Big Changes For AMC Since Frank Darabont The Walking Dead Lawsuit


Five years ago there was an initial parting of ways between The Walking Dead and creator Frank Darabont. Both parties have spent a great deal of time and money trying to narrow their differences, since Darabont left the show.

Darabont teamed up with CAA, which is a major talent agency, to sue AMC over lost profits that Darabont felt entitled to when he left the series mid-season. This move is gutsy, and perhaps not ideal for future series.

The Walking Dead | Photo Credit AMC
The Walking Dead | Photo Credit AMC

CAA on Future Programming

AMC and several of their parent company networks will no longer be paying CAA any packaging fees for future projects. This could mean a series effect on the future programming to come to these networks.

This can sound overly complicated, but it’s relatively simple. Package deals, overall, offer financial incentive for those agencies that put the deal together. This means that the agency put together the complete package before they shopped the deal, making sure all of the pieces were in place before it sold.

If AMC is going to pull this overly lucrative stream of revenue for CAA’s many projects and clients, then the agency could avoid that cable network in the future. This doesn’t alter current programing, but will alter future programming.

The Walking Dead | Photo Credit AMC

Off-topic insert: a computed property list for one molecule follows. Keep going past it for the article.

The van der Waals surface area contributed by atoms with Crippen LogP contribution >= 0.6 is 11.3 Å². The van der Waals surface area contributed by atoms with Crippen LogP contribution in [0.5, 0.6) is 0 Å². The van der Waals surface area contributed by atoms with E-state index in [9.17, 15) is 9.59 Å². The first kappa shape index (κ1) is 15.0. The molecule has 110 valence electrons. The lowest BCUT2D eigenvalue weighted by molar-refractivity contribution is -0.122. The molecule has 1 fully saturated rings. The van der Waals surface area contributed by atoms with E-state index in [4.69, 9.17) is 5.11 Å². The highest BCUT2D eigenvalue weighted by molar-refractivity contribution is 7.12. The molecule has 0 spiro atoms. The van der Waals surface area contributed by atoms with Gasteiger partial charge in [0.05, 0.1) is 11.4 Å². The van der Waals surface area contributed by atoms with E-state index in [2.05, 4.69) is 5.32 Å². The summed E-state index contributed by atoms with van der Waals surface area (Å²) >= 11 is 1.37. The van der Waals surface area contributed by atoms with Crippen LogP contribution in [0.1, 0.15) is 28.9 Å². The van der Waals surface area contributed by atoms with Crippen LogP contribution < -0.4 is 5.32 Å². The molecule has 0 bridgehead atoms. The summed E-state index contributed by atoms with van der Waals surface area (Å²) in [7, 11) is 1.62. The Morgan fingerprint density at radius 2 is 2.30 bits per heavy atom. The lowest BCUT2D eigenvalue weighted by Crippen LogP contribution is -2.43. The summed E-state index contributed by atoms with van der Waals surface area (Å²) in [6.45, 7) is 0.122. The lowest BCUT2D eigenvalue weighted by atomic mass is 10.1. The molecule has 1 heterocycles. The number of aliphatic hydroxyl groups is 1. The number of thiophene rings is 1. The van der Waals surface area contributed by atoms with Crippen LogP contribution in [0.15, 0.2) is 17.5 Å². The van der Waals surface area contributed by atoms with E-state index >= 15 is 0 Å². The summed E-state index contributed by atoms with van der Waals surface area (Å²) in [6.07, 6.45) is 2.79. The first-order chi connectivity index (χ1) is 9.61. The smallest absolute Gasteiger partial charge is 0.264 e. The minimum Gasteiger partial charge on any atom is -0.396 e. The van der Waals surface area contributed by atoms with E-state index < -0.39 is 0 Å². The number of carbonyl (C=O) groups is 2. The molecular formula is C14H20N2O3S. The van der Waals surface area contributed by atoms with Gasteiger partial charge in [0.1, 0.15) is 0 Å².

The Walking Dead | Photo Credit AMC

CAA’s Giant Client Base

CAA has a huge client base, so that could limit actors, writers, producers, and directors who plan to work with AMC. This isn’t the first time that CAA has went to court.

Another major breach-of-contract deal included Will Ferrell and Christ Pratt, when they went to United Talent Agency (UTA), along with ten agents. This erupted into a full-frontal legal battle between the two companies.

It’s one thing for AMC to create an overall blanket decision, but according to Deadline, this stipulation is only aimed at CAA. This means it mainly applies to the Frank Darabont The Walking Dead lawsuit.

Darabont and CAA are looking at over $280 million in damages over revenue, which of course will create a strong reaction for AMC. Since 2013, showrunner Scott Gimple has taken control of The Walking Dead and no major issues have come to the surface–other than a slow decline in viewers this season.

How do you think the Darabont lawsuit will affect The Walking Dead‘s future?

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